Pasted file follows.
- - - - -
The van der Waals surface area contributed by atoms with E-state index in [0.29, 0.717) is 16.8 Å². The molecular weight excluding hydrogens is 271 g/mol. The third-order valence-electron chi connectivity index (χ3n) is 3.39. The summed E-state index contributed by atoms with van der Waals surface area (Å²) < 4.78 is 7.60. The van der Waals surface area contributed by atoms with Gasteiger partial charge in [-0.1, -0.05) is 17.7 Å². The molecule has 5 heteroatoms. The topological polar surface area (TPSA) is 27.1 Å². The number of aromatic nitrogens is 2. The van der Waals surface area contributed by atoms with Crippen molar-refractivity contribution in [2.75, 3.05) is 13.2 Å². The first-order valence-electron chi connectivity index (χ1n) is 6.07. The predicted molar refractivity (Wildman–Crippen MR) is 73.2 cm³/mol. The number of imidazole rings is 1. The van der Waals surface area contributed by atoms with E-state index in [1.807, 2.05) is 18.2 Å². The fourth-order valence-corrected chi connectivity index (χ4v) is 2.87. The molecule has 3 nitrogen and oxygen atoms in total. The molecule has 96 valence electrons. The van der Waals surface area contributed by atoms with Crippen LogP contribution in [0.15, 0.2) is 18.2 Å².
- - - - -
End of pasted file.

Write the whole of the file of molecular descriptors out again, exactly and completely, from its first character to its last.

The van der Waals surface area contributed by atoms with E-state index in [0.29, 0.717) is 16.8 Å². The molecular weight excluding hydrogens is 271 g/mol. The third-order valence-electron chi connectivity index (χ3n) is 3.39. The summed E-state index contributed by atoms with van der Waals surface area (Å²) < 4.78 is 7.60. The van der Waals surface area contributed by atoms with Gasteiger partial charge in [-0.1, -0.05) is 17.7 Å². The molecule has 5 heteroatoms. The topological polar surface area (TPSA) is 27.1 Å². The number of aromatic nitrogens is 2. The van der Waals surface area contributed by atoms with Crippen molar-refractivity contribution in [2.75, 3.05) is 13.2 Å². The first-order valence-electron chi connectivity index (χ1n) is 6.07. The predicted molar refractivity (Wildman–Crippen MR) is 73.2 cm³/mol. The number of imidazole rings is 1. The van der Waals surface area contributed by atoms with E-state index in [1.807, 2.05) is 18.2 Å². The fourth-order valence-corrected chi connectivity index (χ4v) is 2.87. The molecule has 3 nitrogen and oxygen atoms in total. The molecule has 96 valence electrons. The van der Waals surface area contributed by atoms with Crippen LogP contribution in [0.15, 0.2) is 18.2 Å².